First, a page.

A Delaware judge voided Elon Musk's $55 billion pay package after a Tesla shareholder brought a case to court claiming it was excessive. The consequences of the ruling could have major implications for Tesla's governance structure, but their implementation will hinge on a forthcoming appeal, according to Bloomberg.
The compensation case, which was launched by shareholder Richard Tornetta, argued that Tesla's board lacked independence in crafting Musk's pay, a view the judge supported.
Tuesday's court verdict requires Tesla's board to put together a new executive compensation plan, at least temporarily overhauling the record-setting package previously awarded to Musk in 2018.
A large portion of Musk's net worth hangs in the balance, with the options valued at about $51.1 billion, according to the report. Excluding these options, his net worth would diminish to $154.3 billion, positioning him as the world's third wealthiest individual, a step down from his prolonged stint at the top, per the Bloomberg Billionaires Index.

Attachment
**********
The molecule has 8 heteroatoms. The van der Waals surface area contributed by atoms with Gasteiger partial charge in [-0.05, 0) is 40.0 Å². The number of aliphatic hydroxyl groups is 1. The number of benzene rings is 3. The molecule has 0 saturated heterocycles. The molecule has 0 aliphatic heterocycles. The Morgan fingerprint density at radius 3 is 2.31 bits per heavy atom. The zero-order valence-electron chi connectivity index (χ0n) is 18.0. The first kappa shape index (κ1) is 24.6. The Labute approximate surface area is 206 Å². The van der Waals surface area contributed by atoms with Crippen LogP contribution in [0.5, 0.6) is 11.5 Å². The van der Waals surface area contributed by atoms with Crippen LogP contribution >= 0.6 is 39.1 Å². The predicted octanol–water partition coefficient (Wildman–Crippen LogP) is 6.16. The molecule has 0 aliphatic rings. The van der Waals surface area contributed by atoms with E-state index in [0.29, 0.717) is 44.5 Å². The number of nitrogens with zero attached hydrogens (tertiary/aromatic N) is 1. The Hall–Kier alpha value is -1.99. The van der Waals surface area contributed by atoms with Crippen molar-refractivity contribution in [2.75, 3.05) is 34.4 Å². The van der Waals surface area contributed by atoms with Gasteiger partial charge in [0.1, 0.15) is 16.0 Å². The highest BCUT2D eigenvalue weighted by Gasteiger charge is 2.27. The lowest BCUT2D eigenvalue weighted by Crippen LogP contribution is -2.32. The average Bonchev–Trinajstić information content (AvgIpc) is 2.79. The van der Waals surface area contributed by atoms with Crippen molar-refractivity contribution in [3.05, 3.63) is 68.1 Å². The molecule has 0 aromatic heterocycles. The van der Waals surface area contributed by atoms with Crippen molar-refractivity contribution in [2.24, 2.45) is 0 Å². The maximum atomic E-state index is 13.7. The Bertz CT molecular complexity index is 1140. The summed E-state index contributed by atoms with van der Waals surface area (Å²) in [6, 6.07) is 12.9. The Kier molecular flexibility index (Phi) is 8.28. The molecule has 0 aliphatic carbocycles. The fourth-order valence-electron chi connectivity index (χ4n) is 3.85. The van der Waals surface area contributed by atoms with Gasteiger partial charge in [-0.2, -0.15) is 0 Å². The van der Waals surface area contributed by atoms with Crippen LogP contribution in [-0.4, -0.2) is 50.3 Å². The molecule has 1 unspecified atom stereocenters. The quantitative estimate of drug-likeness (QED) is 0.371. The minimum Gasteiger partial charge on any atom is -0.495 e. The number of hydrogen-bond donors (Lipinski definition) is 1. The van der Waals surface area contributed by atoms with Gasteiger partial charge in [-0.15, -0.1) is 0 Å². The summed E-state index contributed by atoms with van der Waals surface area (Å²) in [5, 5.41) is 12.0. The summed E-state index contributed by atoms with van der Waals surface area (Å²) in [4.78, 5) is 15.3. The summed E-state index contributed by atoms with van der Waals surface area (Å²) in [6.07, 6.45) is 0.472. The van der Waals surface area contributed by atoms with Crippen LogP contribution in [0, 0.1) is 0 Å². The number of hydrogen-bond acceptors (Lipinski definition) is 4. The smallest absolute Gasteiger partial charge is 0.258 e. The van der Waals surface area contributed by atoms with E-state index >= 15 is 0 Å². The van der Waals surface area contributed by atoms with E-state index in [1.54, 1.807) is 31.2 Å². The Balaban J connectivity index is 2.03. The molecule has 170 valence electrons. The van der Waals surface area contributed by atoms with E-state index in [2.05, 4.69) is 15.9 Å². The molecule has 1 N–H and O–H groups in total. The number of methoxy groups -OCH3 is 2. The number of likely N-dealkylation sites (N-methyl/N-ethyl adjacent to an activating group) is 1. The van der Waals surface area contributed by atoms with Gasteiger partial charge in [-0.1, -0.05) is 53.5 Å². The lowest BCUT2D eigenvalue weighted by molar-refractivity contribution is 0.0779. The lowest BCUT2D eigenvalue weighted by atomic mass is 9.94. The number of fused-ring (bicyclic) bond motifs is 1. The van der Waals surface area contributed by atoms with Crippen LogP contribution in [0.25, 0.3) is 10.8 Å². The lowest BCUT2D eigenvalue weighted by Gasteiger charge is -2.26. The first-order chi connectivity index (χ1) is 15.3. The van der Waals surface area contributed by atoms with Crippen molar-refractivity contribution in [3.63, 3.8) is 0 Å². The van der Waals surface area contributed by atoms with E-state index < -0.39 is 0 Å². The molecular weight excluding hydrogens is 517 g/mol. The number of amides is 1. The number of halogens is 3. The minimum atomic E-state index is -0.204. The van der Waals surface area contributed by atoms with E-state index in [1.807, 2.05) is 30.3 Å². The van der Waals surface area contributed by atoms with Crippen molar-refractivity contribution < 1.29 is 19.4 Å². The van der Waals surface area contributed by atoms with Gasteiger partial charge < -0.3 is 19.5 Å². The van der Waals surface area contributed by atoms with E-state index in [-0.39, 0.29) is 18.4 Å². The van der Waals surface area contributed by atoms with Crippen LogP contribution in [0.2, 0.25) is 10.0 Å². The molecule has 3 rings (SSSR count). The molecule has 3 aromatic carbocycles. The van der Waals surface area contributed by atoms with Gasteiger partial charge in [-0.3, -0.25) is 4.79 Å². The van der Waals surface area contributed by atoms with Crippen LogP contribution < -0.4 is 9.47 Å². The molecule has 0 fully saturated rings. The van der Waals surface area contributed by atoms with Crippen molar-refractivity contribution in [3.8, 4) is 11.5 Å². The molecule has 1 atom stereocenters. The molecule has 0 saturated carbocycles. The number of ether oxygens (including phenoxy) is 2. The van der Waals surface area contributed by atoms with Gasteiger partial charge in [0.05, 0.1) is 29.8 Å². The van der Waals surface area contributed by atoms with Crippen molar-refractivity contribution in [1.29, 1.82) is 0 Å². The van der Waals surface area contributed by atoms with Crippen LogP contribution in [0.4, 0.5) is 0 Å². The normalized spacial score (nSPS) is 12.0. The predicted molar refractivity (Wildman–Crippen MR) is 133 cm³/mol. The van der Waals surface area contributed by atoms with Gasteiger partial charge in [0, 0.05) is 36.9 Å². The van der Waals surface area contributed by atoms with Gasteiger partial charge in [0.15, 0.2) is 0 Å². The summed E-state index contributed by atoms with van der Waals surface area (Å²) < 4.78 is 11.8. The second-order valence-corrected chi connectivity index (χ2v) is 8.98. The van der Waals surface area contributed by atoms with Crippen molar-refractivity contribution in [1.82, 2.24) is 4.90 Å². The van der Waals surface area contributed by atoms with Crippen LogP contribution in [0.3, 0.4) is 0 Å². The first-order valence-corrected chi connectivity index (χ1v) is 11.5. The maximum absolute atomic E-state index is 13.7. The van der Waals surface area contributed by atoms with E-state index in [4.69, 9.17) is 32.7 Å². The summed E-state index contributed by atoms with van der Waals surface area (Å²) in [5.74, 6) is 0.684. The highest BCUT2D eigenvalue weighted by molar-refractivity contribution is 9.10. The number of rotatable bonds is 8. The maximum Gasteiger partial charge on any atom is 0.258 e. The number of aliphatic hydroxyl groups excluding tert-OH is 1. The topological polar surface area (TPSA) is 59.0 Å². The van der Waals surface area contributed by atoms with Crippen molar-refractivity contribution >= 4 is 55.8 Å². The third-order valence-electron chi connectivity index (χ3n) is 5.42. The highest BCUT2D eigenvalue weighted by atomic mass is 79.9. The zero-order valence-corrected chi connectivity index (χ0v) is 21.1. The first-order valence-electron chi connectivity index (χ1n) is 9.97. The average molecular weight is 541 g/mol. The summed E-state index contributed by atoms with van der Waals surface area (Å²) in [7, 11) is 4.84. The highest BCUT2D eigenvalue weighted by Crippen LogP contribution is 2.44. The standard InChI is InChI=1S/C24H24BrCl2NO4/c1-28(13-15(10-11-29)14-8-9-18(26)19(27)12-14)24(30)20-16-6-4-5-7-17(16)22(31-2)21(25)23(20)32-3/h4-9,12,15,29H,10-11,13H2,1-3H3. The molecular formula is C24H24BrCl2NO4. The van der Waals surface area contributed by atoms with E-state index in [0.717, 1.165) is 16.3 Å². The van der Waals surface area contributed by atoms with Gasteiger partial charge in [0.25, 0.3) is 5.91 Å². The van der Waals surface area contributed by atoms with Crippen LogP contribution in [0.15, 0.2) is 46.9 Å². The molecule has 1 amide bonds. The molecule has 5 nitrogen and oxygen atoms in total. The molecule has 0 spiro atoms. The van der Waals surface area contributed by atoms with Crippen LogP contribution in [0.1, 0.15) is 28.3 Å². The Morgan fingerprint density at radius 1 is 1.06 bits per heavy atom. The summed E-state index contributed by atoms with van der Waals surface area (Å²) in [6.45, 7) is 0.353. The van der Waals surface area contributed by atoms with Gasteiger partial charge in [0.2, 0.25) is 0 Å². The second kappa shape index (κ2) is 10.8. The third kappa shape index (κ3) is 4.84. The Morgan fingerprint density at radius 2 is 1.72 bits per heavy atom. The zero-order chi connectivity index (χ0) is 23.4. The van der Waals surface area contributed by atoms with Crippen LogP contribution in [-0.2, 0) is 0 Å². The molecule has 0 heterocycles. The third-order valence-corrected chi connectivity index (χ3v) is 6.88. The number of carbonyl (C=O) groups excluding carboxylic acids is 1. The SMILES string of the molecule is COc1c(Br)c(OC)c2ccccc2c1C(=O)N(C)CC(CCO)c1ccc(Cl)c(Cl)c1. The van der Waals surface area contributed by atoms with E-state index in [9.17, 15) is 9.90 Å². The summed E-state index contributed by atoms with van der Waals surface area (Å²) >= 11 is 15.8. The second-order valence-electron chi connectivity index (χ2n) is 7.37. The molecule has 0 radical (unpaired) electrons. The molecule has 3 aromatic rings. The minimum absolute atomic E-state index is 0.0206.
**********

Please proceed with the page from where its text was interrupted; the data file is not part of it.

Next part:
Delaware Chancery Court Chief Judge Kathaleen St. J. McCormick cited inadequate disclosures and board conflicts of interest in her ruling. Musk, whose wealth largely comes from Tesla, the top auto company globally, has seen stock options from this plan vest as performance goals were met, though he hasn't exercised them yet.
The judge wrote: “In the final analysis, Musk launched a self-driving process, recalibrating the speed and direction along the way as he saw fit. The process arrived at an unfair price. And through this litigation, the plaintiff requests a recall.”
“The most striking omission from the process is the absence of any evidence of adversarial negotiations between the Board and Musk concerning the size of the grant,” she continued.
Musk's defense couldn't justify the necessity of this unprecedented compensation plan. The judge questioned the need for such a plan to retain Musk and achieve Tesla's objectives. The outcome of Musk's appeal or Tesla's response with a new pay package is yet to be seen, and any compensation from the case will revert to Tesla, not the shareholder.
"Never incorporate your company in the state of Delaware," Musk fired back on Twitter.
Never incorporate your company in the state of Delaware— Elon Musk (@elonmusk) January 30, 2024
He followed this up with a poll on X asking (rhetorically) if Tesla should switch its state of incorporation to Texas.
Should Tesla change its state of incorporation to Texas, home of its physical headquarters?— Elon Musk (@elonmusk) January 31, 2024